Applying the principles enunciated, it seems to us beyond question, that Darrow had a right to have his day in court. He appealed to a court of equity, acting within the jurisdiction granted by Act of Congress, to make him whole for the fault of his employees as a trustee of the estate, out of the funds still in the hands of the court, before they were paid over to those employees. He was not a stranger to the proceeding; he was one who had been entrusted with the duties of a trustee in reorganization and who had been succeeded by a successor, but whose liability to the estate or the estate's liability to him had not been adjudicated. His accounting with the estate remains to be completed. Before it is completed and while he is still under obligation to account, and the court under obligation to him to establish a fair accounting, he has asked a court of equity that it reimburse him for $43,000 and expenses which he has been compelled to pay, not because of his own dishonesty, but solely because of the faithlessness and misdoing of his employees. This reimbursement he seeks out of funds in the estates, about to be paid to those who caused his loss as trustee. Obviously, on his averments, he is entitled to be made whole, if possible, and, equally obviously, the court having jurisdiction of the employees, the trustee and the funds has a right to do equity in and about the same. We think his petition was clearly within the jurisdiction of the District Court and that he should have had a hearing upon the merits.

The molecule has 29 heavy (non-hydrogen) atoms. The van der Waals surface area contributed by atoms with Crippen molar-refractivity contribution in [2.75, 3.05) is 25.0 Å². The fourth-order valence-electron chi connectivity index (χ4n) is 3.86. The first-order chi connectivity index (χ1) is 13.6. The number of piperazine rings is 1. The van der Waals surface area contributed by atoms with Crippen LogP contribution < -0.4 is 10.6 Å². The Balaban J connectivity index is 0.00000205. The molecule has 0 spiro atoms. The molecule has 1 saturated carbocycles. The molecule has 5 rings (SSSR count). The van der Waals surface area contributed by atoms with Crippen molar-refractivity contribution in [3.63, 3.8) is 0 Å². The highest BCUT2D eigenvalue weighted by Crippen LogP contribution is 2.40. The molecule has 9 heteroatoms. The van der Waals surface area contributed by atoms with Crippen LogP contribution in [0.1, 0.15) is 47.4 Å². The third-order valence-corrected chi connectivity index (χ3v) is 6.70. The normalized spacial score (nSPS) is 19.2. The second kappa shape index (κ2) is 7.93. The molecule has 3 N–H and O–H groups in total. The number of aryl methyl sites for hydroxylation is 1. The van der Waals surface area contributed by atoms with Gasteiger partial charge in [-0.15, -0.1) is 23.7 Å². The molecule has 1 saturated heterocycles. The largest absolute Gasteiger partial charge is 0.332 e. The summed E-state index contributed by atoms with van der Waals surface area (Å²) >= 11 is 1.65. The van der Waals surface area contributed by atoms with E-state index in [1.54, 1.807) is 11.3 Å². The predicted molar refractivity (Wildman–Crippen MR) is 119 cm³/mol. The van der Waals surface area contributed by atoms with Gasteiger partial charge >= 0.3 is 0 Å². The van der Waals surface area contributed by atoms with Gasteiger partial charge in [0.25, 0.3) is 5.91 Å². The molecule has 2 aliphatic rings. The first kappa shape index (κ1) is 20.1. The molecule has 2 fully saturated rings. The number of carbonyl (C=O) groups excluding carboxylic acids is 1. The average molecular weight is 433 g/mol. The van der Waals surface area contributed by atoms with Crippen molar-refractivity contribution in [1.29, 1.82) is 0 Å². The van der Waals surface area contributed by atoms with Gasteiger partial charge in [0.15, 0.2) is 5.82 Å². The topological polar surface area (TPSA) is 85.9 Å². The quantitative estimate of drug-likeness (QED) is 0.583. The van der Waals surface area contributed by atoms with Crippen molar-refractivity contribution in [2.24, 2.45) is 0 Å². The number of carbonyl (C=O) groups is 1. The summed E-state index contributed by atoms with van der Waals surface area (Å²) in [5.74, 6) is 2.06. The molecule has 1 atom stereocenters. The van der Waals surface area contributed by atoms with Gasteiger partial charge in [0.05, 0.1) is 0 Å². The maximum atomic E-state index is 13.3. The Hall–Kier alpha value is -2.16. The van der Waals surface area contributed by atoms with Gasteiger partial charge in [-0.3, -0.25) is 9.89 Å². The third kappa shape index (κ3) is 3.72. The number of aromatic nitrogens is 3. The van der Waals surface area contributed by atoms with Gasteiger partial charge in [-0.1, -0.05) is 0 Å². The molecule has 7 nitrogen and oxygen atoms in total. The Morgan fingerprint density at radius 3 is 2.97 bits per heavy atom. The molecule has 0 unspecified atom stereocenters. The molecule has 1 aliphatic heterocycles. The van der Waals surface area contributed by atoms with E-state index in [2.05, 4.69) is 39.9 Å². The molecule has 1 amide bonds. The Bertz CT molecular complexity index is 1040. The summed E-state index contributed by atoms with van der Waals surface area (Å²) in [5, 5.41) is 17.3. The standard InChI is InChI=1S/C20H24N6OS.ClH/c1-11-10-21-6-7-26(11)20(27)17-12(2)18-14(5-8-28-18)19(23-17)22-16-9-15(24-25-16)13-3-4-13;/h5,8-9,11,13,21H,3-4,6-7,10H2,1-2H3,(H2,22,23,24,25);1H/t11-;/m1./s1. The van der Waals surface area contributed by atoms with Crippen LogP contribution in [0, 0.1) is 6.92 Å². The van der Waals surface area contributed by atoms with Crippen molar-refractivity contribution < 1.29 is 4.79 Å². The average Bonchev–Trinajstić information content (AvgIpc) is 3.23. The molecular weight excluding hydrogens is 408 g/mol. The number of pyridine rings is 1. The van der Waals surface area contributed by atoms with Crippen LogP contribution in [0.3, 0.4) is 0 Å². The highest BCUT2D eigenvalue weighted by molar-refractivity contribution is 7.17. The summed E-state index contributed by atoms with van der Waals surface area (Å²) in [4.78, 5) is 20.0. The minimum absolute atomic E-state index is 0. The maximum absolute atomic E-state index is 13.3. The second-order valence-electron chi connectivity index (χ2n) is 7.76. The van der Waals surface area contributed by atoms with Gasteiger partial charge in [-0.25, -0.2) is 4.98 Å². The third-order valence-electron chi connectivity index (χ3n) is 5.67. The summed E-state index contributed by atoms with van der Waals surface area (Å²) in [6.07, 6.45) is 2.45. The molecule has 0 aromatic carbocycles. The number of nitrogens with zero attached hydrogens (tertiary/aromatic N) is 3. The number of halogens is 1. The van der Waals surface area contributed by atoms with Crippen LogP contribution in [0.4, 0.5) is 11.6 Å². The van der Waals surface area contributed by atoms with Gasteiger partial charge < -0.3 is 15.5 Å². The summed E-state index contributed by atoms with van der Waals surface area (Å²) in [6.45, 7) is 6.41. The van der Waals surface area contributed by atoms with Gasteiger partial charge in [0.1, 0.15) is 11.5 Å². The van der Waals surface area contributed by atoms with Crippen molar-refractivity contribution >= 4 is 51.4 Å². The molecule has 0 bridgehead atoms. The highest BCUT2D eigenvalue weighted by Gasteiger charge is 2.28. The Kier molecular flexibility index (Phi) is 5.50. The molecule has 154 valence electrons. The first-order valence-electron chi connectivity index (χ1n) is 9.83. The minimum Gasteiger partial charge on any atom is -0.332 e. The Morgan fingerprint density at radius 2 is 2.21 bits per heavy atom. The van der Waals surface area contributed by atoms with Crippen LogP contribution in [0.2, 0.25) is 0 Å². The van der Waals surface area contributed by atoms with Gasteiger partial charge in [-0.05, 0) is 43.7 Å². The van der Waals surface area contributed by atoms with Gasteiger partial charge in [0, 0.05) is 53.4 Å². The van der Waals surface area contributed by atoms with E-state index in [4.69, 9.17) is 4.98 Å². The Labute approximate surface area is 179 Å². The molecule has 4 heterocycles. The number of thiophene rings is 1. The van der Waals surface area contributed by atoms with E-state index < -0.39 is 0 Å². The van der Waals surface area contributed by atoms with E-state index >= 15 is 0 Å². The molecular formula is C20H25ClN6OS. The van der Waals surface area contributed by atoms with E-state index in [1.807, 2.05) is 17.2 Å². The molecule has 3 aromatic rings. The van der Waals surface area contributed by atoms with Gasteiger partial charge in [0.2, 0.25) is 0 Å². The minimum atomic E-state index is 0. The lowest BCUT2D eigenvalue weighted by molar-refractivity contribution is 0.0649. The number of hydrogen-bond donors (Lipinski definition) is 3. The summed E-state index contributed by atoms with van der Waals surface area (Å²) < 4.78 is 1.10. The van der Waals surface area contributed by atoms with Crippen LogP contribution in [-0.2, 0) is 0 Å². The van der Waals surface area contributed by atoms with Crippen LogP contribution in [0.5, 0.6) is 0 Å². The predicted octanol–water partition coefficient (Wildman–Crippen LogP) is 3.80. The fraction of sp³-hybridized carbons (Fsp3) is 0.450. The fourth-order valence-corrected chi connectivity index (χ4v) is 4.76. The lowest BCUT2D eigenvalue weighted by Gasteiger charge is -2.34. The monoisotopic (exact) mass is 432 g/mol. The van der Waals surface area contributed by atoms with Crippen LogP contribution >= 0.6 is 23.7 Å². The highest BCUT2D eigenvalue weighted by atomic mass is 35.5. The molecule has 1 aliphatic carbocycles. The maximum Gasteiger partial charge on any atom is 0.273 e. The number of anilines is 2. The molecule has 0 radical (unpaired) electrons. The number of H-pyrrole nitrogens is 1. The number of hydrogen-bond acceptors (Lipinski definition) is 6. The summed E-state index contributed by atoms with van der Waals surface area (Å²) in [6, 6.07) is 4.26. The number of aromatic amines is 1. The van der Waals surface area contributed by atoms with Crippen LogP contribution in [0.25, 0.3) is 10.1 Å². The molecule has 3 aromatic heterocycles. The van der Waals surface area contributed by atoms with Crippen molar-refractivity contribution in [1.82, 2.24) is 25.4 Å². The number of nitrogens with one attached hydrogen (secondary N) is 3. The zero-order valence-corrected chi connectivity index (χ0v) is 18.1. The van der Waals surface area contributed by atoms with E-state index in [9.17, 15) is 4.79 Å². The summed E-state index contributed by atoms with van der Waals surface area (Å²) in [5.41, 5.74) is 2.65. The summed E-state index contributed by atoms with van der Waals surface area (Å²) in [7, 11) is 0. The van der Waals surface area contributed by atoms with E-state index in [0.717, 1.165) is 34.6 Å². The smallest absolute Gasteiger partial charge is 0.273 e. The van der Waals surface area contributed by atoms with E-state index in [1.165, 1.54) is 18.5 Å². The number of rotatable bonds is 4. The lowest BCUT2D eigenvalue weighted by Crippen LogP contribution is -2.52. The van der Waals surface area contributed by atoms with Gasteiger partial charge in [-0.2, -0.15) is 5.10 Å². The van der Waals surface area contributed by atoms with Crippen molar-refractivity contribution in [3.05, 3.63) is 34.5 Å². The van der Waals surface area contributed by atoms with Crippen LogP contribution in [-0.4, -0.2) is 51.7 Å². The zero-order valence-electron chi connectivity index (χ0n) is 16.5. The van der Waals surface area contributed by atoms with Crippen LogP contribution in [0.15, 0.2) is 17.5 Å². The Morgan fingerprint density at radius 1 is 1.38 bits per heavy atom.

It is urged that he is protected by a right of action against the two employees in some other court, but we know of no rule that would relegate him to the expense and delay of another suit when the court has jurisdiction of the parties and the subject matter. Furthermore, it is obvious from his averments, at least one of the employees has died and her estate is insolvent. Consequently, any judgment obtained in any other court would be of no avail. Rather than relegating him to other tardy, expensive and uncertain remedies, we think the court should have ruled that he had a right as a party in interest to assert his equities against the funds of which the court has jurisdiction, in order to ...